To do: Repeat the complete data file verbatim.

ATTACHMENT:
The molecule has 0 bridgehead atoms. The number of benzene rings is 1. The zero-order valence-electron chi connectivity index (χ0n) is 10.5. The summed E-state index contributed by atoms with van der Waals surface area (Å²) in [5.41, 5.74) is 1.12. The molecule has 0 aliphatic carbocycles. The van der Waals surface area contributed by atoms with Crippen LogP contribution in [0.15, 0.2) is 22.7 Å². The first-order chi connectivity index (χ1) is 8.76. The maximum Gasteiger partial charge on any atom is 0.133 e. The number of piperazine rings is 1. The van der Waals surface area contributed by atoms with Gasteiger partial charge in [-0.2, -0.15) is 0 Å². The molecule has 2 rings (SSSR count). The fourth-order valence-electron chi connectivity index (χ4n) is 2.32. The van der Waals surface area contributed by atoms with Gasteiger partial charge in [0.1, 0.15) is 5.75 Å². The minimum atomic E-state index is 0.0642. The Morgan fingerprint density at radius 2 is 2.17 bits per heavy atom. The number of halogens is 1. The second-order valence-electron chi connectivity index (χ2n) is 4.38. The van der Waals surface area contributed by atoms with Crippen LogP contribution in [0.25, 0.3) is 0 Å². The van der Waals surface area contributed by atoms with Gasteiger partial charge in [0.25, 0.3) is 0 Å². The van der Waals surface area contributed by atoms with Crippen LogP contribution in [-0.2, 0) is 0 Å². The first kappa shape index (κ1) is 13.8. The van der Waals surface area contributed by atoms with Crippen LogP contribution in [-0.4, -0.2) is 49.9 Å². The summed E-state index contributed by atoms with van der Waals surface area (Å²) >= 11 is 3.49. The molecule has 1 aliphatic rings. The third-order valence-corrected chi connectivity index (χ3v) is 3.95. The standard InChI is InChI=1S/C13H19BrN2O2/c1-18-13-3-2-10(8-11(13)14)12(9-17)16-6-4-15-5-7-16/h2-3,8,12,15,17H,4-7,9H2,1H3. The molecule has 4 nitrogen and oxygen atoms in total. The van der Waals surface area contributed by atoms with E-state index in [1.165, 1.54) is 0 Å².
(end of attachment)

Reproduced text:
The molecule has 0 bridgehead atoms. The number of benzene rings is 1. The zero-order valence-electron chi connectivity index (χ0n) is 10.5. The summed E-state index contributed by atoms with van der Waals surface area (Å²) in [5.41, 5.74) is 1.12. The molecule has 0 aliphatic carbocycles. The van der Waals surface area contributed by atoms with Crippen LogP contribution in [0.15, 0.2) is 22.7 Å². The first-order chi connectivity index (χ1) is 8.76. The maximum Gasteiger partial charge on any atom is 0.133 e. The number of piperazine rings is 1. The van der Waals surface area contributed by atoms with Gasteiger partial charge in [-0.2, -0.15) is 0 Å². The molecule has 2 rings (SSSR count). The fourth-order valence-electron chi connectivity index (χ4n) is 2.32. The van der Waals surface area contributed by atoms with Gasteiger partial charge in [0.1, 0.15) is 5.75 Å². The minimum atomic E-state index is 0.0642. The Morgan fingerprint density at radius 2 is 2.17 bits per heavy atom. The number of halogens is 1. The second-order valence-electron chi connectivity index (χ2n) is 4.38. The van der Waals surface area contributed by atoms with Crippen LogP contribution in [0.25, 0.3) is 0 Å². The van der Waals surface area contributed by atoms with Gasteiger partial charge in [0.25, 0.3) is 0 Å². The van der Waals surface area contributed by atoms with Crippen LogP contribution in [-0.2, 0) is 0 Å². The first kappa shape index (κ1) is 13.8. The van der Waals surface area contributed by atoms with Crippen LogP contribution in [-0.4, -0.2) is 49.9 Å². The summed E-state index contributed by atoms with van der Waals surface area (Å²) >= 11 is 3.49. The molecule has 1 aliphatic rings. The third-order valence-corrected chi connectivity index (χ3v) is 3.95. The standard InChI is InChI=1S/C13H19BrN2O2/c1-18-13-3-2-10(8-11(13)14)12(9-17)16-6-4-15-5-7-16/h2-3,8,12,15,17H,4-7,9H2,1H3. The molecule has 4 nitrogen and oxygen atoms in total. The van der Waals surface area contributed by atoms with E-state index in [1.165, 1.54) is 0 Å².